The European left should be the most committed and consistent advocate of democracy, human rights and the rule of law in order to prevent discrimination. But further than that, it should espouse a cosmopolitan politics to manage diversity in a progressive manner. And that politics is inconceivable unless the individual citizen is understood to represent its basic unit.
M23's military campaign in North Kivu has profound consequences for Kinshasa and regionally. A regional military force to end the rebellion is hotly disputed: Rwanda and Uganda have interests in the instability, while placing any more foreign troops into this volatile region holds great uncertainty.
It has increasingly become a question of when - not if - the violence in Syria will lead to sectarian fighting in Lebanon. This reflects a commonly held belief that conflict in Lebanon is shaped from outside its borders; a belief that risks ignoring the ways in which Lebanon can be responsible for its own fate.
The term 'local reconciliation' may seem benign, but recent research amongst Tamils in the north of the country highlights the damaging silence hanging over the survivors of the conflict, and a determination to reach justice through transparency over past and present wrongs.
Debates on the Iranian nuclear programme tend to adopt a Manichean view depicting it as a major security threat. If we want to properly address the issue of nuclear proliferation, it is time to switch to a different framework for negotiations.
The escalation of regime violence is not a response to the rise of an armed opposition, but the reaction of the Assad regime to a popular uprising that has demonstrated remarkable resilience.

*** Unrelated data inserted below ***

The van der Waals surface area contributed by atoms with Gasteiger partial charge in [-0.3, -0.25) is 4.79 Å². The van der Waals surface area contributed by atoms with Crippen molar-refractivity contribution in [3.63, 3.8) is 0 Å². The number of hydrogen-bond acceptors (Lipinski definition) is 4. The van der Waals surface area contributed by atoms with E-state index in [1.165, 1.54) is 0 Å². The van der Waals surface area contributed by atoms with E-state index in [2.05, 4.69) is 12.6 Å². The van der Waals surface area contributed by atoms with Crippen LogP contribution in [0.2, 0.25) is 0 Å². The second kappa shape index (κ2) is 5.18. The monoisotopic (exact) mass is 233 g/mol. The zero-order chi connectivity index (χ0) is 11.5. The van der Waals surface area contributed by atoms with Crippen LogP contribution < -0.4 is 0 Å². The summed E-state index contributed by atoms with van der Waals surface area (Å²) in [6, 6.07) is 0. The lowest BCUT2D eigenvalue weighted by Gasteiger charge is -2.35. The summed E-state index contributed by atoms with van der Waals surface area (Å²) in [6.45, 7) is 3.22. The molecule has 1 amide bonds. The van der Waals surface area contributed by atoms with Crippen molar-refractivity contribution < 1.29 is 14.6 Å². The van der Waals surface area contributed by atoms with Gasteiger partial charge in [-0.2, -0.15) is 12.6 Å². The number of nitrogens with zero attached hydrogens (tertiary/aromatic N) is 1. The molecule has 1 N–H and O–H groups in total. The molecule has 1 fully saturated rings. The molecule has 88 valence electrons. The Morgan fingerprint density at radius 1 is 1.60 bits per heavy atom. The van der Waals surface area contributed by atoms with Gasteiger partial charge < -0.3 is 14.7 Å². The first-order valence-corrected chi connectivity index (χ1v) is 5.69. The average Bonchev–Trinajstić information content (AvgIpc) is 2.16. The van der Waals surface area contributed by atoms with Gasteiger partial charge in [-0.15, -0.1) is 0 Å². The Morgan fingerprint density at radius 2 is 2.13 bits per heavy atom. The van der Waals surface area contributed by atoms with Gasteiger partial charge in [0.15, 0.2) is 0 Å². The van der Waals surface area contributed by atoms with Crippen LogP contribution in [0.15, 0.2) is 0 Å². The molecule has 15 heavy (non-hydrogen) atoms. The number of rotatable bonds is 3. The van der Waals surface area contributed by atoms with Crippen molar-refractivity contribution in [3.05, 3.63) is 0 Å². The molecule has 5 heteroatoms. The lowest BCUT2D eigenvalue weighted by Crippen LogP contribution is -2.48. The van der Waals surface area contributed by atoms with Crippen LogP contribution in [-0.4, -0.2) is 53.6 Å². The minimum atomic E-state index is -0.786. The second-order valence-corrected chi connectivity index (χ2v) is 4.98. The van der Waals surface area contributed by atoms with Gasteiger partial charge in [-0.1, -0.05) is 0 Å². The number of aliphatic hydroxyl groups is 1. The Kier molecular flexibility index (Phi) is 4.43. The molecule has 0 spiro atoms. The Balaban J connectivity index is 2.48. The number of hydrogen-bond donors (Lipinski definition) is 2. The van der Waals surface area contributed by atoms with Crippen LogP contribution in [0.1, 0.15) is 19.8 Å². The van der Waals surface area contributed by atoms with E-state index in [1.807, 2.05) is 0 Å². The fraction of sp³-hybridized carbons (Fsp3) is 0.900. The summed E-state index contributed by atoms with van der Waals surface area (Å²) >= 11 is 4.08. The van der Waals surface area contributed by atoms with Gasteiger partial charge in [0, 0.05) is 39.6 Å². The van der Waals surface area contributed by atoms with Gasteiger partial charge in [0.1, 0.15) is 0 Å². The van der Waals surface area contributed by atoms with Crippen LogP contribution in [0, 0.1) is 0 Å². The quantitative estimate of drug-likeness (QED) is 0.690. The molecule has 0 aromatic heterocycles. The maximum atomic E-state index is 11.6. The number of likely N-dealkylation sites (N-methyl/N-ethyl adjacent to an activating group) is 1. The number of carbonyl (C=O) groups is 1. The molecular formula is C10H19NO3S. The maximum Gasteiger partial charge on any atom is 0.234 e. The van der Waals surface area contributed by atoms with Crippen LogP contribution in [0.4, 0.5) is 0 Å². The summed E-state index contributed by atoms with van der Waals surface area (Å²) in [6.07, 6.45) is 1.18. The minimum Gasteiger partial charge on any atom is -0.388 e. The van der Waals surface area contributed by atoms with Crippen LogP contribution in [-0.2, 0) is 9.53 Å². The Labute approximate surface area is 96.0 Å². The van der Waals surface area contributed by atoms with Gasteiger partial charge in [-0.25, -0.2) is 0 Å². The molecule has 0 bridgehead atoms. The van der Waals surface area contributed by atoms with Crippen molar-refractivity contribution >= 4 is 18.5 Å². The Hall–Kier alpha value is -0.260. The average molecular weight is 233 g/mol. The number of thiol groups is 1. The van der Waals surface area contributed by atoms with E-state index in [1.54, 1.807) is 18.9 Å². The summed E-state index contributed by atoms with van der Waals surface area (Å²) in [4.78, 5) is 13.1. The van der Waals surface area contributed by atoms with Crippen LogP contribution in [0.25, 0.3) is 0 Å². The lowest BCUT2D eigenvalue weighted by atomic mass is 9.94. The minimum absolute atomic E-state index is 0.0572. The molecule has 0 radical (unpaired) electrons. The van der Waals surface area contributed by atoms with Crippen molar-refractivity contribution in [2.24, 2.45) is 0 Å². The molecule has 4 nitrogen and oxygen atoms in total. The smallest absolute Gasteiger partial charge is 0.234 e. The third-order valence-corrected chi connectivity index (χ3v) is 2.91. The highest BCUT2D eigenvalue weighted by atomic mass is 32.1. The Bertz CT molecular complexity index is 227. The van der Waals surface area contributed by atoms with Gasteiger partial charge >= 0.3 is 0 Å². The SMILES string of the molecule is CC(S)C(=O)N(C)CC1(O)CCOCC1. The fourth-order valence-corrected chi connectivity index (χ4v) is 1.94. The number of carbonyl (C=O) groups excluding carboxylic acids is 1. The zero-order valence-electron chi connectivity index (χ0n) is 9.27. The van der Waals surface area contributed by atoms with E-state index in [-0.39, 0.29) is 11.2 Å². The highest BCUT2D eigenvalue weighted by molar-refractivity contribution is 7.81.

Without a credible threat, ‘Weapons vs. Negotiations’ is a false choice.
In seven years of independent control, South Sudan has not diversified its economy. Now the domestic agricultural sector languishes and international agri-businesses procure land for export markets. This failure could fuel conflict, if real change is not made.
The attention brought by #Kony2012 is not in itself a solution. Ending the violence and insecurity perpetrated by the Lord's Resistance Army requires local solutions across many countries.
Amidst the deep hurt of civil war, many think it impossible to speak with, let alone work with, people from across divisions of conflict. A diverse group of young British Sri Lankans have directly experienced this. Here they examine reconciliation as not only a possibility, but a present undertaking.
Far right groups like Golden Dawn are not a new phenomenon in Greece, nor do they derive from today's financial crisis. The roots of fascist groups lie in the reliance on the vilification of a political enemy to rule.
What should be the international approach to resolving the Syrian crisis, and does diplomacy or military aid to the rebels offer a better chance of progress?
Mariano Aguirre responds to the criticisms of Steven Heydemann and Reinoud Leenders.
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